• payments associated with a filing
  • hypertext links to document residing elsewhere

The Document DTD contains specifications for the following data elements:

  • White space treatment
  • Transmission encapsulation
  • Legal Envelope: To, From, Reply to, CC, BCC, Memo, Data Integrity, Payment Information, Authentication
  • Creation: Data and time document created
  • CourtFiling: Filing (Actors, Filing Information, Lead Document), Confirmation (Actors, Time Stamp, Information), Query response
  • Appendices
  • Change History

DTDs for both the Document and the Court Filing information are available at

The well designed e-file system will support multiple document submissions: word processed, images, ASCII text, XML, or even a URL pointing to a document somewhere else. Also, specific court requirements may necessitate a two-DTD approach, where the Document DTD is separate from the Filing DTD.

Legal Community Response to E-file

Attorneys, judges, and clerks seem to be enjoying real benefits from the system. Alex Vincent, with Tom Wilson, Esq., says, "By court order, use of the e-filing system has been mandatory for all cases on the Civil I docket in the DC Superior Court as of May 1, 2001, even for those cases pending before that date. What I like about e-file is that it removes the uncertainties, time, and expense associated with getting a courier down to Superior Court by 4:00 p.m., the hour the clerk's office closes, and to effect service on one's party opponent. With e-file, we have up to and including 11:59 p.m. on the date of the filing deadline to file papers; both filing and service can be done directly from the attorney's personal computer via the Internet."

Mr. Vincent offers two drawbacks. First, many personnel in the clerk's office in the Superior Court have not (or at least had not as of a couple of months ago) been briefed on how the system works. The clerk's staff are not able to readily provide details regarding how, when, or if motions are processed. Second, the system has had trouble converting WordPerfect documents into PDF format for posting on the system. The vendor offers a work-around and future application upgrades are scheduled to fix the bug.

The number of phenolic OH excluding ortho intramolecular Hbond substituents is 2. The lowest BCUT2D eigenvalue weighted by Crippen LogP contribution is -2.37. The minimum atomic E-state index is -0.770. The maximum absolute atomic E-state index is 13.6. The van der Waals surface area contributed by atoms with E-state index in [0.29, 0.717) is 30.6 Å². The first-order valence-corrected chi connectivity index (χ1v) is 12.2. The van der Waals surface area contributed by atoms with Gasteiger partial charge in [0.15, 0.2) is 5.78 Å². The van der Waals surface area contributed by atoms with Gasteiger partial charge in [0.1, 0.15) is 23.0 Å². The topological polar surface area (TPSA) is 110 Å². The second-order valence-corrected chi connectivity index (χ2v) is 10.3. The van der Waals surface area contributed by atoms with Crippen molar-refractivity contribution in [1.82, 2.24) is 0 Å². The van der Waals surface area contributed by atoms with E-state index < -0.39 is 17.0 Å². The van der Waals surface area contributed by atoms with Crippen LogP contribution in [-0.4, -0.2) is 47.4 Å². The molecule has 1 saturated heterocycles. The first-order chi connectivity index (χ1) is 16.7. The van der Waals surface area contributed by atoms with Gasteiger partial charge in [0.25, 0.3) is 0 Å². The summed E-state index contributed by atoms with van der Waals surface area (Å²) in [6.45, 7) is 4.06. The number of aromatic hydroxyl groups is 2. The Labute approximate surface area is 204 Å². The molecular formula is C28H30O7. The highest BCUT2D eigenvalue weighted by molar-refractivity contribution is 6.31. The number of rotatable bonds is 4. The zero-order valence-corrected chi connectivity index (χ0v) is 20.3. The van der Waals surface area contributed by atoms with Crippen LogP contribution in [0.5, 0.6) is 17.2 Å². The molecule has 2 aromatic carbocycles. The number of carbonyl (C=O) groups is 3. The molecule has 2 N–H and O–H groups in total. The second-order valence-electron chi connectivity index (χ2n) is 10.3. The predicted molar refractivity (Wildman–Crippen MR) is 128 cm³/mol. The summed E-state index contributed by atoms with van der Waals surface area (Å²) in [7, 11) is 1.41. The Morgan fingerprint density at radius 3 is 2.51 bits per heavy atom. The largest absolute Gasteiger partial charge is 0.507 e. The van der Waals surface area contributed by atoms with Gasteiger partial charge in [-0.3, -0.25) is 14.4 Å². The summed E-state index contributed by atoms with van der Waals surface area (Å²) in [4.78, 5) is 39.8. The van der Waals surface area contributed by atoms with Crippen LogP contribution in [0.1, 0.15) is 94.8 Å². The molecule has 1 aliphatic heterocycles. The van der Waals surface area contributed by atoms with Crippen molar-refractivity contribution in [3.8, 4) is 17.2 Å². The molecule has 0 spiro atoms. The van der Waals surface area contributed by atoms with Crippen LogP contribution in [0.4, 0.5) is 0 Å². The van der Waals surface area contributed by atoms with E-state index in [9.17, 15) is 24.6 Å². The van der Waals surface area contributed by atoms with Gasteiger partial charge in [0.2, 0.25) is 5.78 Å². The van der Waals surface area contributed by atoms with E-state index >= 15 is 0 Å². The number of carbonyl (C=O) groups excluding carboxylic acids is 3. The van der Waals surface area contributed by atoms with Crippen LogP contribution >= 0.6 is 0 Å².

The State of New Jersey offers litigants the Judicial Electronic Filing Imaging System. Started in January of 2001, the system has taken in over 8,900 cases and averages around 350 cases daily out of a daily potential of 750. Unlike the District of Columbia Superior Court, the New Jersey court e-file service is optional. The New Jersey system offers automated docketing which

  • drastically reduces data entry,
  • minimizes clerical errors,
  • centralizes operations,
  • improves workflow, and
  • maintains the integrity of the mainframe docketing system.

Many US Courts offer e-file services through a pilot program which allows filers the choice between manual filing and electronic. During the pilot period, filers are offered limited on-site training as well as on-line help. Most PCs sold today meet the minimum requirements for browser version, processor, OS, modem, etc. With the client-side plug-in downloaded to the filer's PC, e-filing can begin.

In Prince Georges County, MD, the county circuit court concluded an e-filing pilot in 1997 and did not roll out the service county-wide. Although the pilot was successful, the system worked, and the sponsoring Judge was satisfied the cost benefits were proven, the court chose to discontinue the program. Prince Georges County chose not to move ahead because most attorneys frequenting the court liked the regular visits to the courts and saw the new e-filing system as a threat to their personal contact with the court.

As e-filing becomes stronger in the market and the technology advances to respectable service levels, more and more courts will be presented with this proven cost-savings service. E-filing will only gain strength and enhance its position as a valuable resource for courts and their stakeholders.